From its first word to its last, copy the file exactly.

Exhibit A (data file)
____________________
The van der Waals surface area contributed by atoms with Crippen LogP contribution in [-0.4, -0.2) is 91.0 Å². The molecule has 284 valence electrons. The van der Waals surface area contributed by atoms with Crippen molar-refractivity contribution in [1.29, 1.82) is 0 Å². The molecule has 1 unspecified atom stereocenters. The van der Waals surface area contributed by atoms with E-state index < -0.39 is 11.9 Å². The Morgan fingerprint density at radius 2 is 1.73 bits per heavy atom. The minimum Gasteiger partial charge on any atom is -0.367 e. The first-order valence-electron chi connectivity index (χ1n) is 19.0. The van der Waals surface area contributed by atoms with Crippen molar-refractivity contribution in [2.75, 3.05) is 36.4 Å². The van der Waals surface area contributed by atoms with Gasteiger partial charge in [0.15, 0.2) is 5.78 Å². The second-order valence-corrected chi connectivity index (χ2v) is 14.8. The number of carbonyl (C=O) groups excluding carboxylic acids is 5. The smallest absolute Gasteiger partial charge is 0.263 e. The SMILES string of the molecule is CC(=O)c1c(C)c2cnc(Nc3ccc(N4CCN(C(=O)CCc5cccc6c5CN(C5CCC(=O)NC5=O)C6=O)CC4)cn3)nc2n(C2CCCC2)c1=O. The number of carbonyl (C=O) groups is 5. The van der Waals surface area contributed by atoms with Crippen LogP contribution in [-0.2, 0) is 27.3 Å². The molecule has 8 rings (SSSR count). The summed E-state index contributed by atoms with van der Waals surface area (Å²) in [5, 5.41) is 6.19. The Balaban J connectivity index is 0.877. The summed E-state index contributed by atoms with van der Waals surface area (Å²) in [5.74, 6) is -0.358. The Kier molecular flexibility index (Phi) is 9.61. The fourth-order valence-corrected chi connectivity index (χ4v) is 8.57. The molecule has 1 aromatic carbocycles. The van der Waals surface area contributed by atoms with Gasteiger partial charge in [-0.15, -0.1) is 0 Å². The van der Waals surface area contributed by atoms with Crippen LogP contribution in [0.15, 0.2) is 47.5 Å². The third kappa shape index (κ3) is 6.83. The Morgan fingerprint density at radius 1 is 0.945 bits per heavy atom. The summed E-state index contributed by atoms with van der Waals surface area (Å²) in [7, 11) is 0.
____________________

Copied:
The van der Waals surface area contributed by atoms with Crippen LogP contribution in [-0.4, -0.2) is 91.0 Å². The molecule has 284 valence electrons. The van der Waals surface area contributed by atoms with Crippen molar-refractivity contribution in [1.29, 1.82) is 0 Å². The molecule has 1 unspecified atom stereocenters. The van der Waals surface area contributed by atoms with E-state index < -0.39 is 11.9 Å². The Morgan fingerprint density at radius 2 is 1.73 bits per heavy atom. The minimum Gasteiger partial charge on any atom is -0.367 e. The first-order valence-electron chi connectivity index (χ1n) is 19.0. The van der Waals surface area contributed by atoms with Crippen molar-refractivity contribution in [2.75, 3.05) is 36.4 Å². The van der Waals surface area contributed by atoms with Gasteiger partial charge in [0.15, 0.2) is 5.78 Å². The second-order valence-corrected chi connectivity index (χ2v) is 14.8. The number of carbonyl (C=O) groups excluding carboxylic acids is 5. The smallest absolute Gasteiger partial charge is 0.263 e. The SMILES string of the molecule is CC(=O)c1c(C)c2cnc(Nc3ccc(N4CCN(C(=O)CCc5cccc6c5CN(C5CCC(=O)NC5=O)C6=O)CC4)cn3)nc2n(C2CCCC2)c1=O. The number of carbonyl (C=O) groups is 5. The van der Waals surface area contributed by atoms with Crippen LogP contribution in [-0.2, 0) is 27.3 Å². The molecule has 8 rings (SSSR count). The summed E-state index contributed by atoms with van der Waals surface area (Å²) in [5, 5.41) is 6.19. The Balaban J connectivity index is 0.877. The summed E-state index contributed by atoms with van der Waals surface area (Å²) in [5.74, 6) is -0.358. The Kier molecular flexibility index (Phi) is 9.61. The fourth-order valence-corrected chi connectivity index (χ4v) is 8.57. The molecule has 1 aromatic carbocycles. The van der Waals surface area contributed by atoms with Gasteiger partial charge in [-0.15, -0.1) is 0 Å². The van der Waals surface area contributed by atoms with Crippen LogP contribution in [0.15, 0.2) is 47.5 Å². The third kappa shape index (κ3) is 6.83. The Morgan fingerprint density at radius 1 is 0.945 bits per heavy atom. The summed E-state index contributed by atoms with van der Waals surface area (Å²) in [7, 11) is 0.